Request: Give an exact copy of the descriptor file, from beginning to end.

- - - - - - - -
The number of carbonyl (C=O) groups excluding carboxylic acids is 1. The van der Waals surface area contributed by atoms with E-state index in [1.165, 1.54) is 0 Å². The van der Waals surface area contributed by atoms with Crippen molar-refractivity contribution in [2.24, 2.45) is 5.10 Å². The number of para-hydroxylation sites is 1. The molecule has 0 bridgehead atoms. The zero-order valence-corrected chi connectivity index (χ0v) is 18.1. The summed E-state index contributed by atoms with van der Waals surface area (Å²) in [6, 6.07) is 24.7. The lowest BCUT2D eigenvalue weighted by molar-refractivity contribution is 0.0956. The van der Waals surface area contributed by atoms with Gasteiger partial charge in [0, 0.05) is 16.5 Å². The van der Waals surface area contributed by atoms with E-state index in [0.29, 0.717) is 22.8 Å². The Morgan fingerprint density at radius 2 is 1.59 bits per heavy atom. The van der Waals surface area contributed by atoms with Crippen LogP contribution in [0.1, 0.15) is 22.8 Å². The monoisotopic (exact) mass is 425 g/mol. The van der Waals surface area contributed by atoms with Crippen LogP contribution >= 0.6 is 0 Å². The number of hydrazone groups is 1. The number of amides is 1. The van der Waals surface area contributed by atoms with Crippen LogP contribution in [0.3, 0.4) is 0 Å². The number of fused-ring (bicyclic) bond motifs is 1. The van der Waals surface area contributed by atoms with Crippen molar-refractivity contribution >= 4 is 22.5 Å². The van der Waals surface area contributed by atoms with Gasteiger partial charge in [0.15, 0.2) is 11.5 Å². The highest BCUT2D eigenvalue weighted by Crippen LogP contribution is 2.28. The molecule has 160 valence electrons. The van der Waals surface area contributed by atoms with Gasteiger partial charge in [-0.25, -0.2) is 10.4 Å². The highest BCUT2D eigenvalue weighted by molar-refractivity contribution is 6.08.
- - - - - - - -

The number of carbonyl (C=O) groups excluding carboxylic acids is 1. The van der Waals surface area contributed by atoms with E-state index in [1.165, 1.54) is 0 Å². The van der Waals surface area contributed by atoms with Crippen molar-refractivity contribution in [2.24, 2.45) is 5.10 Å². The number of para-hydroxylation sites is 1. The molecule has 0 bridgehead atoms. The zero-order valence-corrected chi connectivity index (χ0v) is 18.1. The summed E-state index contributed by atoms with van der Waals surface area (Å²) in [6, 6.07) is 24.7. The lowest BCUT2D eigenvalue weighted by molar-refractivity contribution is 0.0956. The van der Waals surface area contributed by atoms with Gasteiger partial charge in [0, 0.05) is 16.5 Å². The van der Waals surface area contributed by atoms with E-state index in [0.29, 0.717) is 22.8 Å². The Morgan fingerprint density at radius 2 is 1.59 bits per heavy atom. The van der Waals surface area contributed by atoms with Crippen LogP contribution in [0.1, 0.15) is 22.8 Å². The monoisotopic (exact) mass is 425 g/mol. The van der Waals surface area contributed by atoms with Crippen LogP contribution >= 0.6 is 0 Å². The number of hydrazone groups is 1. The number of amides is 1. The van der Waals surface area contributed by atoms with Crippen LogP contribution in [0.3, 0.4) is 0 Å². The number of fused-ring (bicyclic) bond motifs is 1. The van der Waals surface area contributed by atoms with Crippen molar-refractivity contribution >= 4 is 22.5 Å². The van der Waals surface area contributed by atoms with Gasteiger partial charge in [0.15, 0.2) is 11.5 Å². The highest BCUT2D eigenvalue weighted by Crippen LogP contribution is 2.28. The molecule has 160 valence electrons. The van der Waals surface area contributed by atoms with Gasteiger partial charge in [-0.25, -0.2) is 10.4 Å². The highest BCUT2D eigenvalue weighted by molar-refractivity contribution is 6.08.